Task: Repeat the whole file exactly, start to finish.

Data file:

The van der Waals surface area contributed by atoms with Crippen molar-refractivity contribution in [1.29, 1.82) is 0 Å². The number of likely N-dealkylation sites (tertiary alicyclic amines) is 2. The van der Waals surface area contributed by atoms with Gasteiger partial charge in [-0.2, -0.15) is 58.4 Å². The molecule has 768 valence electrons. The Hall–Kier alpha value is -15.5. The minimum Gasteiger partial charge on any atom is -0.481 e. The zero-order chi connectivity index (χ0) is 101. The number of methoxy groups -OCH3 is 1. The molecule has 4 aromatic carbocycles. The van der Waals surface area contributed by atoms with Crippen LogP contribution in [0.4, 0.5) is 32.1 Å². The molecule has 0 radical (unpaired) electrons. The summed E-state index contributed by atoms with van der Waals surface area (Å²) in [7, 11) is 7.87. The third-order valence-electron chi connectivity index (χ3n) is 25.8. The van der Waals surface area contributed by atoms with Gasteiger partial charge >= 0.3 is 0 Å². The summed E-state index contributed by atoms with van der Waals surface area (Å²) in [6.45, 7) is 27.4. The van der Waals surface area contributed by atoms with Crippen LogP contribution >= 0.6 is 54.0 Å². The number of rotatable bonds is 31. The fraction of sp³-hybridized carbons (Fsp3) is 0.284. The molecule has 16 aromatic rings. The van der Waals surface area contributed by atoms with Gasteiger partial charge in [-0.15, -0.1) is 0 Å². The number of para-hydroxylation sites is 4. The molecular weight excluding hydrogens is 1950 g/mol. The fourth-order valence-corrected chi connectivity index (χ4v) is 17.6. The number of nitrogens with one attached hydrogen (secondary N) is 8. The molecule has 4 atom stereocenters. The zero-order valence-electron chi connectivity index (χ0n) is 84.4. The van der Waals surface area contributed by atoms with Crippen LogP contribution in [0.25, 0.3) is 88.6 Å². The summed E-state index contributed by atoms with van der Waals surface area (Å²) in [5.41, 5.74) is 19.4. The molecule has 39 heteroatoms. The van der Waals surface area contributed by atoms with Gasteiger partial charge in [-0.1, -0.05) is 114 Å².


The van der Waals surface area contributed by atoms with Crippen molar-refractivity contribution in [1.29, 1.82) is 0 Å². The number of likely N-dealkylation sites (tertiary alicyclic amines) is 2. The van der Waals surface area contributed by atoms with Gasteiger partial charge in [-0.2, -0.15) is 58.4 Å². The molecule has 768 valence electrons. The Hall–Kier alpha value is -15.5. The minimum Gasteiger partial charge on any atom is -0.481 e. The zero-order chi connectivity index (χ0) is 101. The number of methoxy groups -OCH3 is 1. The molecule has 4 aromatic carbocycles. The van der Waals surface area contributed by atoms with Crippen LogP contribution in [0.4, 0.5) is 32.1 Å². The molecule has 0 radical (unpaired) electrons. The summed E-state index contributed by atoms with van der Waals surface area (Å²) in [7, 11) is 7.87. The third-order valence-electron chi connectivity index (χ3n) is 25.8. The van der Waals surface area contributed by atoms with Gasteiger partial charge >= 0.3 is 0 Å². The summed E-state index contributed by atoms with van der Waals surface area (Å²) in [6.45, 7) is 27.4. The van der Waals surface area contributed by atoms with Crippen LogP contribution >= 0.6 is 54.0 Å². The number of rotatable bonds is 31. The fraction of sp³-hybridized carbons (Fsp3) is 0.284. The molecule has 16 aromatic rings. The van der Waals surface area contributed by atoms with Gasteiger partial charge in [-0.15, -0.1) is 0 Å². The number of para-hydroxylation sites is 4. The molecular weight excluding hydrogens is 1950 g/mol. The fourth-order valence-corrected chi connectivity index (χ4v) is 17.6. The number of nitrogens with one attached hydrogen (secondary N) is 8. The molecule has 4 atom stereocenters. The zero-order valence-electron chi connectivity index (χ0n) is 84.4. The van der Waals surface area contributed by atoms with Crippen LogP contribution in [0.25, 0.3) is 88.6 Å². The summed E-state index contributed by atoms with van der Waals surface area (Å²) in [5.41, 5.74) is 19.4. The molecule has 39 heteroatoms. The van der Waals surface area contributed by atoms with Gasteiger partial charge in [-0.1, -0.05) is 114 Å².